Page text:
This DVD of David McVicar's first production of Mozart's Marriage of Figaro was recorded at Covent Garden in 2006. It is hard to recommend it over a more daring and less pricey version like the dark and beautifully sung Salzburg production from Claus Guth. However, for a more traditionally minded viewer, this more conventional production is likely to go down easier without being at all boring, and eventually this DVD will also be priced at a discount. McVicar has thought about each line of the libretto carefully and worked with the actors to give believable nuances to the delivery of as many of them as possible. Even with the lines of recitative, sung in many productions at a rapid-fire pace like meaningless patter, are treated by the singers like actual dialogue, which of course they are.
Mozart, Le Nozze di Figaro, E. Schrott, M. Persson, G. Finley, D. Röschmann, R. Shaham
(released on April 29, 2008)
Opus Arte DVD OA 0990 D
Sometimes one wishes the cast were less concerned with each little nuance, crossing the border into emoting at times -- like the nostril-flaring and indignation-snorting Count of Gerald Finley -- and just sing already. Part of that perception may simply be due to what cinematic close-ups do to a live performance in an enormous theater. Vocally, there are no complaints, although Dorothea Röschmann's Countess, gorgeously sung, is still not quite clean-toned enough for my taste (already noted of the Salzburg production). Erwin Schrott contributes the most Iberian, jealous, swaggering Figaro, and Rinat Shaham is a convincingly boyish Cherubino (but not as fine as Christine Schäfer's in Salzburg). Miah Persson stands out as a little too Nordic in this more Mediterranean world, but makes for a flirtatious, vocally potent Susanna.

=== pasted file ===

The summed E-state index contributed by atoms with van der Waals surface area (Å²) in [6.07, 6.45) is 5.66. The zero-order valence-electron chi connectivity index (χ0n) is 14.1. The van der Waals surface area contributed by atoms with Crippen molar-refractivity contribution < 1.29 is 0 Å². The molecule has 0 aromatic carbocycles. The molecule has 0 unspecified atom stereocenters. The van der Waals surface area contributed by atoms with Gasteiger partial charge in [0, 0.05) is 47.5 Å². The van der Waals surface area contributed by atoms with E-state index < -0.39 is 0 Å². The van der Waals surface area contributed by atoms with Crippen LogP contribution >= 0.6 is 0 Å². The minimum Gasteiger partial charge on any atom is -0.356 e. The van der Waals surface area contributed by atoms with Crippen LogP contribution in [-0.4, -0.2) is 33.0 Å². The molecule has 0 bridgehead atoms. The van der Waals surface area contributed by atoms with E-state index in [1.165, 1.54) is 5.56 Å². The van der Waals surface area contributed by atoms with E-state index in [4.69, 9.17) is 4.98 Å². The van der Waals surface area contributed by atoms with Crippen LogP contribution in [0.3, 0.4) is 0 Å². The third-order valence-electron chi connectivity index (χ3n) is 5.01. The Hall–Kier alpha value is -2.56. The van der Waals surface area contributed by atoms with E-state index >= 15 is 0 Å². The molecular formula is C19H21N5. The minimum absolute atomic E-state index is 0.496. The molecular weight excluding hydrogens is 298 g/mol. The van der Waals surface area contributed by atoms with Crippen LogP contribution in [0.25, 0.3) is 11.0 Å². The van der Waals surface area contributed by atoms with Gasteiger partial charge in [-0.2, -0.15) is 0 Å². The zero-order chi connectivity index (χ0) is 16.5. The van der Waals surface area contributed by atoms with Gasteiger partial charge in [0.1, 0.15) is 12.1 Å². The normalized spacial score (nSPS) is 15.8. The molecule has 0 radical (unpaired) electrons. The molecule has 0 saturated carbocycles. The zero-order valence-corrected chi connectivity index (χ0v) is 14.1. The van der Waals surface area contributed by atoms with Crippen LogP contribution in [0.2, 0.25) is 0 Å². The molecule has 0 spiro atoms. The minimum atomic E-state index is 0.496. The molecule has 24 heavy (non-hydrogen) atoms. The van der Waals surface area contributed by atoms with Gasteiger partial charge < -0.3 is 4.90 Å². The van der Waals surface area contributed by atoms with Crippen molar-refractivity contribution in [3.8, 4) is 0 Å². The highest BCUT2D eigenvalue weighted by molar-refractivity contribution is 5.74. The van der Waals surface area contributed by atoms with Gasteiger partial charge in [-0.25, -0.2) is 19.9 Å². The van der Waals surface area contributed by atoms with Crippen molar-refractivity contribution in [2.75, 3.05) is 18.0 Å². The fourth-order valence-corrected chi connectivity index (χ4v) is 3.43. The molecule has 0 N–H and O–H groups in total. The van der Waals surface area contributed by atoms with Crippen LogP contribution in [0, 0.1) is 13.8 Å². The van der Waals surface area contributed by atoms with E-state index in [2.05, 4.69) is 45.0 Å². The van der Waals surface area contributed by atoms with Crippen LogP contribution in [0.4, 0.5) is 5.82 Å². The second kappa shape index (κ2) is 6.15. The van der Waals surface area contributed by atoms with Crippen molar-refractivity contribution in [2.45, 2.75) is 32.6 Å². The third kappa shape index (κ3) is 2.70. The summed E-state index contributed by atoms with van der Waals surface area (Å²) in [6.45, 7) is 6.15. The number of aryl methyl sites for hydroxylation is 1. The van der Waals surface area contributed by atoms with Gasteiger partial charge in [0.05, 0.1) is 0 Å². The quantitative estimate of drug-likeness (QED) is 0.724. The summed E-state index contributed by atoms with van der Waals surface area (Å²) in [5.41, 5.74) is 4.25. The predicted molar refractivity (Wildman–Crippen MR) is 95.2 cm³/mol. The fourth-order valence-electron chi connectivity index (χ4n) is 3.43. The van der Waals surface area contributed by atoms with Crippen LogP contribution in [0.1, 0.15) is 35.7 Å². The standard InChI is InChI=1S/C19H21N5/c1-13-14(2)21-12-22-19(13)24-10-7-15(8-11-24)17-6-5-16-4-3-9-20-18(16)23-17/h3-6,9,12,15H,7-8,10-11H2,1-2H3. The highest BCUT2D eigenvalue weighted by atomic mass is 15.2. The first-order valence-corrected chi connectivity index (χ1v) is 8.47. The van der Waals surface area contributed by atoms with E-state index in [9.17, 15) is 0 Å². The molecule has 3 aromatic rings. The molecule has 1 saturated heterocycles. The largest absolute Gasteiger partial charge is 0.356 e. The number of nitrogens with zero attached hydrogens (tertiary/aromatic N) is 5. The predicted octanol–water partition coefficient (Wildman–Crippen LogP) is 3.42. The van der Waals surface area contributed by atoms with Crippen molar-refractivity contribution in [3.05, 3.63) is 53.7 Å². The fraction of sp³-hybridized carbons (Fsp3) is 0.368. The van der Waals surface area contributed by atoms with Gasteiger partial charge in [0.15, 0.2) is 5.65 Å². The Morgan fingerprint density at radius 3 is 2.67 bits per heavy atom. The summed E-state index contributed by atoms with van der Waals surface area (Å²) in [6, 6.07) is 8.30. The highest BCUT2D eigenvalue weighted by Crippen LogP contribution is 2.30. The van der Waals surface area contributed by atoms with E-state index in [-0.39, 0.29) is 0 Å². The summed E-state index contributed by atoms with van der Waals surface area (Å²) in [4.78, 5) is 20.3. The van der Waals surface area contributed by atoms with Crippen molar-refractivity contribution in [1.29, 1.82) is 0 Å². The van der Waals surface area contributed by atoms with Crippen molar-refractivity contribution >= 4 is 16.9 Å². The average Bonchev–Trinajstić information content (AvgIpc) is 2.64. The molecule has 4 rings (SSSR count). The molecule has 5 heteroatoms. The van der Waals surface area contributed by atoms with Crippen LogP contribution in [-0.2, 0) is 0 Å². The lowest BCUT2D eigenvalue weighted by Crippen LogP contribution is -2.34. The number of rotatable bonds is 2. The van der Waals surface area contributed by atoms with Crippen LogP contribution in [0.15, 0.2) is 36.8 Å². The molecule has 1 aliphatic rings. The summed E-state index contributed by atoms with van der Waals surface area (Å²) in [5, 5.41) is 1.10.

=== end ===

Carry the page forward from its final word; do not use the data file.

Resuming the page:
The sets (designed by Tanya McCallin) make clear the social distinctions between servant and master, with high-ceilinged halls and tall windows of the manor house a stark contrast to the roll-in set for Figaro's room, which looks a dingy, unfinished utility closet. Adding interest to this version, some of the music often cut from modern productions is included, although as usual Susanna sings "Venite inginocchiatevi" and "Deh vieni" instead of the 1789 replacement arias. Graciela Araya demonstrates one reason why Marcellina's Act IV aria ("Il capro e la capretta") is generally cut, with a dark mezzo voice that cannot negotiate the runs all that agilely. That aria and Basilio's "In quegl'anni, in cui val poco" just after it, which is also included here, round out these two supporting characters, making them more than just the stock stereotypes they often become.
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